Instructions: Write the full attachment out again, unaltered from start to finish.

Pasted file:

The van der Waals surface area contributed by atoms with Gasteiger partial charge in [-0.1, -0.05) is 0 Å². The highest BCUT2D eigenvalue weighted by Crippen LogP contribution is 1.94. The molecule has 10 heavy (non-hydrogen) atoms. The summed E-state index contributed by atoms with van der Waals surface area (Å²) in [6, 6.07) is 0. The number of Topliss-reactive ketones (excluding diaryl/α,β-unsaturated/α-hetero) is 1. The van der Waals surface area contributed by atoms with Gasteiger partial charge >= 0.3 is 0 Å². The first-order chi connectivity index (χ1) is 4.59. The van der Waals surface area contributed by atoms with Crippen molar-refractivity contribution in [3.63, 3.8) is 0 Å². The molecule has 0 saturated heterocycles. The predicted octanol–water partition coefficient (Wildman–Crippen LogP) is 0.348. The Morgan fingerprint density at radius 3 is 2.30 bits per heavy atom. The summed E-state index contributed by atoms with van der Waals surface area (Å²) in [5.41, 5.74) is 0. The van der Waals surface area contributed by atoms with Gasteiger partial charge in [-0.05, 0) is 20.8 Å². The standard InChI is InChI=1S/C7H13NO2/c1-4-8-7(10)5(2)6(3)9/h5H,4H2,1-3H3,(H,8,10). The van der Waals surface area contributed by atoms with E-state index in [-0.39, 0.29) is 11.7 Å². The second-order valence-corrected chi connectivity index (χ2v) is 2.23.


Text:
The van der Waals surface area contributed by atoms with Gasteiger partial charge in [-0.1, -0.05) is 0 Å². The highest BCUT2D eigenvalue weighted by Crippen LogP contribution is 1.94. The molecule has 10 heavy (non-hydrogen) atoms. The summed E-state index contributed by atoms with van der Waals surface area (Å²) in [6, 6.07) is 0. The number of Topliss-reactive ketones (excluding diaryl/α,β-unsaturated/α-hetero) is 1. The van der Waals surface area contributed by atoms with Gasteiger partial charge >= 0.3 is 0 Å². The first-order chi connectivity index (χ1) is 4.59. The van der Waals surface area contributed by atoms with Crippen molar-refractivity contribution in [3.63, 3.8) is 0 Å². The molecule has 0 saturated heterocycles. The predicted octanol–water partition coefficient (Wildman–Crippen LogP) is 0.348. The Morgan fingerprint density at radius 3 is 2.30 bits per heavy atom. The summed E-state index contributed by atoms with van der Waals surface area (Å²) in [5.41, 5.74) is 0. The van der Waals surface area contributed by atoms with Gasteiger partial charge in [-0.05, 0) is 20.8 Å². The standard InChI is InChI=1S/C7H13NO2/c1-4-8-7(10)5(2)6(3)9/h5H,4H2,1-3H3,(H,8,10). The van der Waals surface area contributed by atoms with E-state index in [-0.39, 0.29) is 11.7 Å². The second-order valence-corrected chi connectivity index (χ2v) is 2.23.